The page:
Curmudgeonly Monday – The Constitution As Insurance – Repost

Herb’s blog, Herbdate 22109-680: Originally written and/or posted previously elsewhere on Herbdate: 16951 aka 07/04/2006:

“We the People of the United States, in Order to form a more perfect Union, establish Justice, insure domestic Tranquility, provide for the common defence, promote the general Welfare, and secure the Blessings of Liberty to ourselves and our Posterity, do ordain and establish this Constitution for the United States of America.”

Preamble to the Constitution of the United States Of America

If you are a citizen of the United States did you have to memorize that when you went to school?

When I worked at big-name Insurance company, one of the first classes they put everyone through, even if you were “only” a mail-clerk, was called “Basic Insurance Course.”  One of the interesting things about insurance policies is the copious number of amendments that are added to very old policies.  I asked about this.  Wouldn’t it be better to just re-write the policy to add or take away whatever you wanted to change or even write a new one for each specific thing rather than add an addendum or amendment or a rider?  No, and with good reason.  This or that basic insurance policy is a contract and as such has been in and out of court innumerable times.  Over the years the courts have listened to arguments and by judgments over time defined every word and phrase in these contracts and have come to have clear definitions.  By having these predefined terms and phrases, you make it easier for everyone involved by saying, “Nope, the court has already defined this or that and we can say such and thus without even going to court.”  This is better than having to go back and redefine every term, “Oh, when we re-wrote that part, we meant this.”  No, you take the original phrase or term and write an additional piece that says, “In paragraph Q, sub-paragraph d, the term ‘vermin’ is meant as defined in State statute WXYZ as to mean, this, that and the other, but does not include whatever, which is covered under this contract of insurance blah-blah-blah.”  Take your insurance policy out and look at it.  Do you even know what’s covered and what’s not?  My point is that to add or take away something from the contract you change it separately.  There are Maritime policies that are hundreds of years old and have only been amended, never re-written.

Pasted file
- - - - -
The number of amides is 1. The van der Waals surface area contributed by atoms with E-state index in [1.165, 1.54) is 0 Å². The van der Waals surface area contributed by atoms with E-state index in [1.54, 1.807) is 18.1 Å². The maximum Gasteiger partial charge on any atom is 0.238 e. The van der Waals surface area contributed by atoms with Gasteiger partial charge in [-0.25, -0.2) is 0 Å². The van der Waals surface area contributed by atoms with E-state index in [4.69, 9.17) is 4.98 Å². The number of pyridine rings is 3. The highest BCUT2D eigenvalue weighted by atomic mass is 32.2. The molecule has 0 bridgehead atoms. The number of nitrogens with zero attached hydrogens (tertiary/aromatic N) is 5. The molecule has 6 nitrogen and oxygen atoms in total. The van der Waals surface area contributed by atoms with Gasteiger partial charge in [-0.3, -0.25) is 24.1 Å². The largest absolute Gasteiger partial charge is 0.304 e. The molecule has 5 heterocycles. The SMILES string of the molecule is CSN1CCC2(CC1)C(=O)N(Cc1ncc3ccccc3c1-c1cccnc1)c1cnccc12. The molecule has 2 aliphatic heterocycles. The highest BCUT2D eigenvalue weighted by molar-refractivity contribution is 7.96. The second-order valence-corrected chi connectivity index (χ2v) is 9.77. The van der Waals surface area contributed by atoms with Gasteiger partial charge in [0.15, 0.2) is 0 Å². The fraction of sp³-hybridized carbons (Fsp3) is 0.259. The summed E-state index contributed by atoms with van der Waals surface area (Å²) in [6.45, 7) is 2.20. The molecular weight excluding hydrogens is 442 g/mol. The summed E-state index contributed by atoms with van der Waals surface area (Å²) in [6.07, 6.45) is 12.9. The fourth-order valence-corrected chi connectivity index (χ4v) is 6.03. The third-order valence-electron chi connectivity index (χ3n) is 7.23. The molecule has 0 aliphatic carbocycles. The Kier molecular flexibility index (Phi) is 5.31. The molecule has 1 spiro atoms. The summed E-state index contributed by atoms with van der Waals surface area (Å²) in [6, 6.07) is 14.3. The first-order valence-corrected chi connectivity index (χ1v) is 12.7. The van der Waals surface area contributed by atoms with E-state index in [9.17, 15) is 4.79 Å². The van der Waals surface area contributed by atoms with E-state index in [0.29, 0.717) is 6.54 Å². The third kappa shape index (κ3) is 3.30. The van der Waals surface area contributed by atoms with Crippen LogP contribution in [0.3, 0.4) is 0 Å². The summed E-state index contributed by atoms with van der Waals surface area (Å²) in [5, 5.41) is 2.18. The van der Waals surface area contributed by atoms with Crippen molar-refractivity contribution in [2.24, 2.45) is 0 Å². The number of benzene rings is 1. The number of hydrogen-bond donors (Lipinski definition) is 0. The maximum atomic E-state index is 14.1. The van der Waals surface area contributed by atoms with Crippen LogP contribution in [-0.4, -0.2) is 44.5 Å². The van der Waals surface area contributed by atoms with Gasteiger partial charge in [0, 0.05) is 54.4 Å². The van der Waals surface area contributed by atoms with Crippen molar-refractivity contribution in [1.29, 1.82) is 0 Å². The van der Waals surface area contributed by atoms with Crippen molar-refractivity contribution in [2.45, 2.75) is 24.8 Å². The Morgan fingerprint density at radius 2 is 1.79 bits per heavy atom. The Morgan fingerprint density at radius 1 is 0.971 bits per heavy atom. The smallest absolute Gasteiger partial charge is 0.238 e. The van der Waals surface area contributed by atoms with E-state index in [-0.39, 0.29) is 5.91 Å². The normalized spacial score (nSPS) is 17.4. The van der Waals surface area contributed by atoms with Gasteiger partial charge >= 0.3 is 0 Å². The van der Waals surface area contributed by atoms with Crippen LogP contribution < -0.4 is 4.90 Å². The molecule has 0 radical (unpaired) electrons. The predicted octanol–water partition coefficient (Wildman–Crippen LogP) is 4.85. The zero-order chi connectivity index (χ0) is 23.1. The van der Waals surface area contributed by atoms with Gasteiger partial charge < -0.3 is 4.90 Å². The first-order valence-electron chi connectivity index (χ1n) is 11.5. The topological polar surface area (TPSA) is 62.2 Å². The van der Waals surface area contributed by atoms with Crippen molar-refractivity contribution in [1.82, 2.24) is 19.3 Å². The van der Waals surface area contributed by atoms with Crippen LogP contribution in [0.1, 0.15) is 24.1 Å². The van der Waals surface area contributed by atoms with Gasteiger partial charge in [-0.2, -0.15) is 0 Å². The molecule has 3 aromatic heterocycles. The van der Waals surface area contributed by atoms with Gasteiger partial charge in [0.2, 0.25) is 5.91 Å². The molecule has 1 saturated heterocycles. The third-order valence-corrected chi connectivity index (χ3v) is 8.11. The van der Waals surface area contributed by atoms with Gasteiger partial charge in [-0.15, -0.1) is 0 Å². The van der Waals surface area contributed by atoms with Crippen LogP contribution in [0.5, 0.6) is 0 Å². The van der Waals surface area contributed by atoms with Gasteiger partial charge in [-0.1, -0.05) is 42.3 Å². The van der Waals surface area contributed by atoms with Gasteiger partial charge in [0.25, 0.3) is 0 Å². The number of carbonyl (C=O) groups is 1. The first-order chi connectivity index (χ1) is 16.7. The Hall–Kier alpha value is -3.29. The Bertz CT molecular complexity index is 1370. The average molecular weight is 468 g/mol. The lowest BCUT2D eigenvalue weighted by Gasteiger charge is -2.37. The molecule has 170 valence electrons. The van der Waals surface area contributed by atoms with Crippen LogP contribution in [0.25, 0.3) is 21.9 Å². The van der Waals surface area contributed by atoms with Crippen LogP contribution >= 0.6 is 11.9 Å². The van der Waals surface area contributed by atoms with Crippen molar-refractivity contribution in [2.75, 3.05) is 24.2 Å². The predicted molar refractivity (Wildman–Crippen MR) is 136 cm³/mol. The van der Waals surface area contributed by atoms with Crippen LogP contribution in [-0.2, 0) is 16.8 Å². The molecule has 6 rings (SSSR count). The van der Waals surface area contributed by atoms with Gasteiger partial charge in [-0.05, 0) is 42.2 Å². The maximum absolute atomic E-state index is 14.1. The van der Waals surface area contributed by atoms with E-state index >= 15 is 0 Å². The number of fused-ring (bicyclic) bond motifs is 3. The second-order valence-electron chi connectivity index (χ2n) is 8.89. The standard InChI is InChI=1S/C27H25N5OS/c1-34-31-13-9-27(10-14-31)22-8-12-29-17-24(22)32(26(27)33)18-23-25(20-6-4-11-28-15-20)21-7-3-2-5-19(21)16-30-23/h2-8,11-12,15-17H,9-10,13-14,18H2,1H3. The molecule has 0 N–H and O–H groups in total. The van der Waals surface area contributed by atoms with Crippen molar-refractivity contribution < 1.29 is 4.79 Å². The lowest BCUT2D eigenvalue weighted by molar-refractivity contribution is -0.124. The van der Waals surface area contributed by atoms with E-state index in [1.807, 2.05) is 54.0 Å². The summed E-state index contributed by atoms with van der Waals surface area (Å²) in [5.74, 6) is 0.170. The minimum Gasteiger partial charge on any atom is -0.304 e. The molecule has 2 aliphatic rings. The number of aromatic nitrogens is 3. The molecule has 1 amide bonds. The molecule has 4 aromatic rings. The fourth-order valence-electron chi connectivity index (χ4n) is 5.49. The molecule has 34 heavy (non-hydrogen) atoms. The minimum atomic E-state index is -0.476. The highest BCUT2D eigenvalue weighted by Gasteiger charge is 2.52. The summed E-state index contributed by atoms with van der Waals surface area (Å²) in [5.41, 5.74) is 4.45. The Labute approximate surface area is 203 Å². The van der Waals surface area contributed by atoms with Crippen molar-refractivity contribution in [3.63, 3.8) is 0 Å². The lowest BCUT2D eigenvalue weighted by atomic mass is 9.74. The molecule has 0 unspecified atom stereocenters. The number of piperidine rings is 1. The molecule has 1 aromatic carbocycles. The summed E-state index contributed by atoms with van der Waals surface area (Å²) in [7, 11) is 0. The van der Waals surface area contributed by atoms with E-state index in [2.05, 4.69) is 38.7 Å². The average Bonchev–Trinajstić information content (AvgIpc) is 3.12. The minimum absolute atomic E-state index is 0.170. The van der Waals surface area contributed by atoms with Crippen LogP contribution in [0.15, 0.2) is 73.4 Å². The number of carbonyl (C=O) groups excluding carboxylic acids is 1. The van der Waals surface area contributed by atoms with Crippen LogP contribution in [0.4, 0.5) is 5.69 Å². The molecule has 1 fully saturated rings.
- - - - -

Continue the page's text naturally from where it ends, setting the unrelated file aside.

Simply stated, the U.S. Constitution; the bedrock foundation of our system of rule by law; is not a “living and fluid document.”  It is a legally binding contract with every citizen.  The terms in it have been discussed over and over and the meanings of words and phrases have been decided by the courts, often going to the high court of our land, the Supreme Court.  If you are not familiar with or have never read this amazing document I suggest you give it a try.  Oh, sure it is dry, but it affects you even more than your homeowner’s or auto insurance policies do.  I highly recommend this link to the National Archives website for reading it.  It has links in the text that lead directly to the amendments that have changed that section.  It really is pretty cool.

If we the people of the United States wish to change it, there are a couple of ways that you can do that, which are outlined in the document itself, but, one thing I think is significant is that whether it is done by the people or the congress, it requires a 2/3 vote or what is sometimes called a supermajority.  This means that well over ½ of the people or their elected representatives must agree that it is important enough to change and what we are doing is amending it, leaving the original document intact.  Then, if this change is challenged in a court of law, the validity of the change might be determined by the Supreme Court.  Nine judges vote amongst themselves whether the change was done properly or not.  Now this must be judged by the Constitution and never, as has been done in certain recent times, by any other nation’s laws or what popular or world opinion say.  We are a sovereign nation and a super-power to boot.  We decide our own way and course of action.

So, go read the Constitution and your insurance policies and visit The Supreme Court, The Senate, The House of Representatives and The White House.

In a side note, while I know that occasionally a scientist or two stops by, as have teachers and librarians, I don’t know if there are any “legal beagles” out there.  If there are, I apologize for oversimplifying the whole process but you understand this was not a civics lesson, merely a reminder.

Remember, the good book says, “Alcohol, Tobacco & Firearms should be a convenience store, not a government agency.”


  1. I used to work for one of the big time insurance companies as an inside adjuster.
    You are correct— it is always a good idea to be very familiar with your rights and what it means to be an American citizen. Especially now that so many odd ‘mandates’ are being tossed about…

  2. I just got done taking a government course through the summer called Constitution Alive.
    What you’re saying is exactly right and what I was taught – which is so rare to come by now.

  3. What troubles me about my insurance policies are the numerous exception clauses. What’s troubling about the Constitution is the fact that inclusion clauses are being ignored.

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